Fifteen months ago Paul Nelson made available a “discussion paper” on Ontogenetic Depth to serve as background for an ISCID chat. In that paper he claimed that
The ontogenetic depth of a handful of extant animals (from the model systems of developmental biology) is known with precision.
That’s 15 months ago. In the chat itself Nelson cut and pasted the same claim from the background paper, and said further that
But, as I said at the beginning, the start of any scientific answer begins with correctly understanding the problem. Ontogenetic depth helps to do that. This is what any candidate theory of animal origins has to explain. it is not itself an explanation, but a description.
So somehow or other, ontogenetic depth provides a problem for biology to explain, but we’re not told what the problem is - we are not given the metric Nelson uses to describe the problem. That’s of no particular help in “correctly understanding the problem.”
In a thread discussing that chat that lasted for more than 7 months, Nelson never described how to measure OD nor did he mention what the values asserted to be “known with precision” actually are. To be fair, that thread wandered off into ‘how could common descent be refuted’ questions and ontogenetic depth pretty much disappeared from view.
More recently, in the comments following PZ Myers’ entry here on the Thumb, 7 weeks ago Nelson wrote
Quick note – I’m drafting an omnibus reply (to points raised here and in Shalizi’s commentary), with title and epigraph from a Rolling Stones song. I’ll post it tomorrow.
and then a week later,
I’m lecturing at the University of Maine (Orono) today, but will try to post the reply when I return to Chicago tomorrow. It’s pretty long: I think I’ll put it up at ISCID and link from here.
I think that after this history of promises we are entitled to conclude that Ontogenetic Depth is a fantasy. In spite of repeated requests, we have never seen the two critical pieces of information necessary to evaluate Ontogenetic Depth as a purported new metric:
how to measure/calculate/estimate it; and
systematic validation and calibration data.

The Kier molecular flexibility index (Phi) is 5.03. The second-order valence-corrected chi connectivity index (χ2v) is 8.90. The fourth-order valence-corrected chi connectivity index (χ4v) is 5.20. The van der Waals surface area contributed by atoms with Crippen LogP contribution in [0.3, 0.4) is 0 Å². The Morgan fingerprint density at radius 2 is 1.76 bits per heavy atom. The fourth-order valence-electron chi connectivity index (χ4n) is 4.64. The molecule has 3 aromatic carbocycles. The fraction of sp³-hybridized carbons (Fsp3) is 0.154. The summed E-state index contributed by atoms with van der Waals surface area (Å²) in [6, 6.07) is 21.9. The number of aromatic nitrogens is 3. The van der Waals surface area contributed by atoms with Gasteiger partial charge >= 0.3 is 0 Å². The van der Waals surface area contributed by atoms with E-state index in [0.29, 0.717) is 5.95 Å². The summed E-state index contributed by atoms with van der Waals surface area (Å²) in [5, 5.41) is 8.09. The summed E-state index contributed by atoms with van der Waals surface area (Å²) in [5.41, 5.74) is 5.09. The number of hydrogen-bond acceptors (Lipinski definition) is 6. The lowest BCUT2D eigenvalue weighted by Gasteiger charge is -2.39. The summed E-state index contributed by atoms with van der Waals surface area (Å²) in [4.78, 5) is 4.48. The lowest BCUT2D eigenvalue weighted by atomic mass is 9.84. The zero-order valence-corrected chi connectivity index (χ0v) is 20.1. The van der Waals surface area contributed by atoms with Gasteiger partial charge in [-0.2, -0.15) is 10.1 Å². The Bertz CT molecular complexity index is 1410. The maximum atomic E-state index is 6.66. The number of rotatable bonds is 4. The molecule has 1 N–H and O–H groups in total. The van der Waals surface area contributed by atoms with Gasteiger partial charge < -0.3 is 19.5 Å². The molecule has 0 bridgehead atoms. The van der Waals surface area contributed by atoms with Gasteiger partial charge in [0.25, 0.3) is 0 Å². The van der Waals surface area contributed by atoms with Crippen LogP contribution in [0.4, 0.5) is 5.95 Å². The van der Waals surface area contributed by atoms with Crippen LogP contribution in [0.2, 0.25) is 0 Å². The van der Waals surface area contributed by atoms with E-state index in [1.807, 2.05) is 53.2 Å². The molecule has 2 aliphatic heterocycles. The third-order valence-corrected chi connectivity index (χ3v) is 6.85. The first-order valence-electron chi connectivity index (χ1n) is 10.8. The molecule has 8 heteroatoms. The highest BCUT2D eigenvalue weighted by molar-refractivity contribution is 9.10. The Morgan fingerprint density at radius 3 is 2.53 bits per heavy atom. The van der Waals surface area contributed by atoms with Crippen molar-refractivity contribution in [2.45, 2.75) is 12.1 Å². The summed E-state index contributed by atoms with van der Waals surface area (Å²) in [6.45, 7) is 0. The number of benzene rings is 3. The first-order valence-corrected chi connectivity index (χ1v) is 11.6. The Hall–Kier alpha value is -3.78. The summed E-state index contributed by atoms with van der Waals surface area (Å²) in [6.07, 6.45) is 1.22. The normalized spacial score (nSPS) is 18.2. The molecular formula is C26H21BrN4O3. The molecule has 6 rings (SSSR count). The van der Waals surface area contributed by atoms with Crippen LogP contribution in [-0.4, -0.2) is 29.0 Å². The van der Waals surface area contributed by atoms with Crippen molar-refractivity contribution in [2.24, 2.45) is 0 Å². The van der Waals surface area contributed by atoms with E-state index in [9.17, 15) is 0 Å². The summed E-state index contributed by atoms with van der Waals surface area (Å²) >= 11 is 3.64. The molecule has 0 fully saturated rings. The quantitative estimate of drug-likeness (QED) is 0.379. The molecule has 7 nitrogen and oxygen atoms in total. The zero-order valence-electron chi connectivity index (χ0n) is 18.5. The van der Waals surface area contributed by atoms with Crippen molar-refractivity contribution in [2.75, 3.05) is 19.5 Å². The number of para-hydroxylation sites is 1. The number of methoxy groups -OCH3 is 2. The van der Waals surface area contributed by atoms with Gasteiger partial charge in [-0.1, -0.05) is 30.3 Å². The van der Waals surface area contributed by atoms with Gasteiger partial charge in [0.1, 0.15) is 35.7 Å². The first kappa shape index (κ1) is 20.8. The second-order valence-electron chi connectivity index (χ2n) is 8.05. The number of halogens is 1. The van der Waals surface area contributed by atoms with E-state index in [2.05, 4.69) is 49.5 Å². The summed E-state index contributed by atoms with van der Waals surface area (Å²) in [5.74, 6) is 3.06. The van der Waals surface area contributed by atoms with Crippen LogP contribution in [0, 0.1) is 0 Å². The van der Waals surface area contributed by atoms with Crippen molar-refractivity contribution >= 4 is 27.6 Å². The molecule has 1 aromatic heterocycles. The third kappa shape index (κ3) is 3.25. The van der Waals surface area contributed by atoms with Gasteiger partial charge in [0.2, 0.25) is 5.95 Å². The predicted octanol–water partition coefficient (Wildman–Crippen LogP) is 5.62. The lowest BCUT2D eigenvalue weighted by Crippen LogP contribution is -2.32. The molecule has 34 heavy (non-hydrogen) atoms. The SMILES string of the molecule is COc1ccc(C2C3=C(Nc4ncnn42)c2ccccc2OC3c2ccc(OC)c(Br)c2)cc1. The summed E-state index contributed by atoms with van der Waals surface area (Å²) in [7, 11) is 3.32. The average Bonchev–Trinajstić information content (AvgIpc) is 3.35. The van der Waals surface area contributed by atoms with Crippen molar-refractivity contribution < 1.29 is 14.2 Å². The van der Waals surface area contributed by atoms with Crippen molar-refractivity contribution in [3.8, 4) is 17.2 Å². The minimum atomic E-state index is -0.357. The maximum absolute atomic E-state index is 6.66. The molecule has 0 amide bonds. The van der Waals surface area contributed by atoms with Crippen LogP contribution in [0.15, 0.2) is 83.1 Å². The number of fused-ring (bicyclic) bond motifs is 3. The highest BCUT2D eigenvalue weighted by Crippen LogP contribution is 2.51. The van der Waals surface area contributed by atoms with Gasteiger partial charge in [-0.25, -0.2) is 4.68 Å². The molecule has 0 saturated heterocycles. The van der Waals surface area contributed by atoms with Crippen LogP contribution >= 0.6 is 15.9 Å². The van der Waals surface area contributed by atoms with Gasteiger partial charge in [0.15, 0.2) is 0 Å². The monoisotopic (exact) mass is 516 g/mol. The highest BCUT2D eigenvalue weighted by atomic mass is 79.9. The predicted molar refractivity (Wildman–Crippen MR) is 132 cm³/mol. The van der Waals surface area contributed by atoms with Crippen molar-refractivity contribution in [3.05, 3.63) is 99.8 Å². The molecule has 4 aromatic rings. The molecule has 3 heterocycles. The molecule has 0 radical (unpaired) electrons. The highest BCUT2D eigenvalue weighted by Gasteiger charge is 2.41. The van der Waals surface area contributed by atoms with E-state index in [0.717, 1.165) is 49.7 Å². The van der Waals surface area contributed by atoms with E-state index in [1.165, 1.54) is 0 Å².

I think it’s past time to call Nelson on this. Ontogenetic Depth most closely resembles the Explanatory Filter in this respect. Dembski and his colleagues repeatedly claim that there is a “scientific” methodology for detecting design in biological systems, and that claim is used as support in their quest to inject ID into the teaching of biology in public schools. For example, in DeWolf, Meyer, and deForrest’s Intelligent Design in Public School Science Curricula: A Legal Guidebook (here), we read
Mathematician William Dembski has, for instance, published an important work on the theoretical underpinnings for detecting design. In The Design Inference: Eliminating Chance Through Small Probabilities (Cambridge University Press, 1998) he shows how design is empirically detectable and therefore properly a part of science.
They repeat that claim in their Utah Law Review article, available at the same URL:
The [Explanatory] filter outlines a formal method by which scientists (as well as ordinary people) decide among three different types of explanations: chance, necessity, and design.(76) His [Dembski’s] “explanatory filter” constitutes, in effect, a scientific method for detecting the effects of intelligence.(77) (p. 61)
Yet like Ontogenetic Depth, that “scientific method for detecting the effects of intelligence” has never been validated or calibrated. More damning, as far as one can tell from their publications (peer reviewed or otherwise) ID “theorists” have never actually even used it. It is an empty promise, vaporware, as is the promise of Ontogenetic Depth.
So, with apologies to Clara Peller, Where’s the beef, Paul?